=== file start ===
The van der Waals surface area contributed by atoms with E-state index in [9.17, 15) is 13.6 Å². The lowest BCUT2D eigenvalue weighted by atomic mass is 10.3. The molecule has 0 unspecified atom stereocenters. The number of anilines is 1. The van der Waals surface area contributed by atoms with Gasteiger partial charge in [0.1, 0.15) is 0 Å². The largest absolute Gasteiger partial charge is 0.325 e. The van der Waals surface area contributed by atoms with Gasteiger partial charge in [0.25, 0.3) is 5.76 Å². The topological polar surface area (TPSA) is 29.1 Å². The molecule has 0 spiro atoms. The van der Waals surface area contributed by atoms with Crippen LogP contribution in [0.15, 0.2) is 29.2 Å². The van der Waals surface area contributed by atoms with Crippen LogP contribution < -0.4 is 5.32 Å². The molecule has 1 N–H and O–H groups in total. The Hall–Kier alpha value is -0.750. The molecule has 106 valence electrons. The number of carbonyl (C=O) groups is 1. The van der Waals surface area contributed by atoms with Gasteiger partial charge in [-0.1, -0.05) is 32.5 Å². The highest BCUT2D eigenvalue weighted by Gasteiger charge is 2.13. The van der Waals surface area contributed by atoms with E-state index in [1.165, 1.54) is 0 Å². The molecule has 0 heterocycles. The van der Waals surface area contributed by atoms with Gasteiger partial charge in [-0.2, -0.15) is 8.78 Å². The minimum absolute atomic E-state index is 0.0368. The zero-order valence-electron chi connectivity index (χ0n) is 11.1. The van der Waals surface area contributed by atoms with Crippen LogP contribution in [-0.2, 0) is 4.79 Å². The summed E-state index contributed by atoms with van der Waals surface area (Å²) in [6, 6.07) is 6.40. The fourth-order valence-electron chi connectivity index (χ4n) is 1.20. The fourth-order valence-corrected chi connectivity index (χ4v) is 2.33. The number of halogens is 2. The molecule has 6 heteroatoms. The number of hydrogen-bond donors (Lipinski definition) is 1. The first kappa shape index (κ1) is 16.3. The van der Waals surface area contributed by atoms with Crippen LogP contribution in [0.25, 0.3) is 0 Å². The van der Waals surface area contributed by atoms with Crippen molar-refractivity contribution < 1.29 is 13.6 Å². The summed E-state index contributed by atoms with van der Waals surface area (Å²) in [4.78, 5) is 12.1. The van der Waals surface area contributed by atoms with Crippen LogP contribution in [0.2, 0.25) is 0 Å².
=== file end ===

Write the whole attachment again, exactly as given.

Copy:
The van der Waals surface area contributed by atoms with E-state index in [9.17, 15) is 13.6 Å². The lowest BCUT2D eigenvalue weighted by atomic mass is 10.3. The molecule has 0 unspecified atom stereocenters. The number of anilines is 1. The van der Waals surface area contributed by atoms with Gasteiger partial charge in [0.1, 0.15) is 0 Å². The largest absolute Gasteiger partial charge is 0.325 e. The van der Waals surface area contributed by atoms with Gasteiger partial charge in [0.25, 0.3) is 5.76 Å². The topological polar surface area (TPSA) is 29.1 Å². The molecule has 0 spiro atoms. The van der Waals surface area contributed by atoms with Crippen LogP contribution in [0.15, 0.2) is 29.2 Å². The van der Waals surface area contributed by atoms with Crippen LogP contribution < -0.4 is 5.32 Å². The molecule has 1 N–H and O–H groups in total. The Hall–Kier alpha value is -0.750. The molecule has 106 valence electrons. The number of carbonyl (C=O) groups is 1. The van der Waals surface area contributed by atoms with Gasteiger partial charge in [-0.1, -0.05) is 32.5 Å². The highest BCUT2D eigenvalue weighted by Gasteiger charge is 2.13. The van der Waals surface area contributed by atoms with E-state index in [1.165, 1.54) is 0 Å². The molecule has 0 heterocycles. The van der Waals surface area contributed by atoms with Gasteiger partial charge in [-0.2, -0.15) is 8.78 Å². The minimum absolute atomic E-state index is 0.0368. The zero-order valence-electron chi connectivity index (χ0n) is 11.1. The van der Waals surface area contributed by atoms with Crippen LogP contribution in [-0.2, 0) is 4.79 Å². The summed E-state index contributed by atoms with van der Waals surface area (Å²) in [6, 6.07) is 6.40. The fourth-order valence-electron chi connectivity index (χ4n) is 1.20. The fourth-order valence-corrected chi connectivity index (χ4v) is 2.33. The number of halogens is 2. The molecule has 6 heteroatoms. The number of hydrogen-bond donors (Lipinski definition) is 1. The first kappa shape index (κ1) is 16.3. The van der Waals surface area contributed by atoms with Crippen LogP contribution in [0.25, 0.3) is 0 Å². The van der Waals surface area contributed by atoms with Crippen molar-refractivity contribution < 1.29 is 13.6 Å². The summed E-state index contributed by atoms with van der Waals surface area (Å²) in [4.78, 5) is 12.1. The van der Waals surface area contributed by atoms with Crippen LogP contribution in [0.2, 0.25) is 0 Å².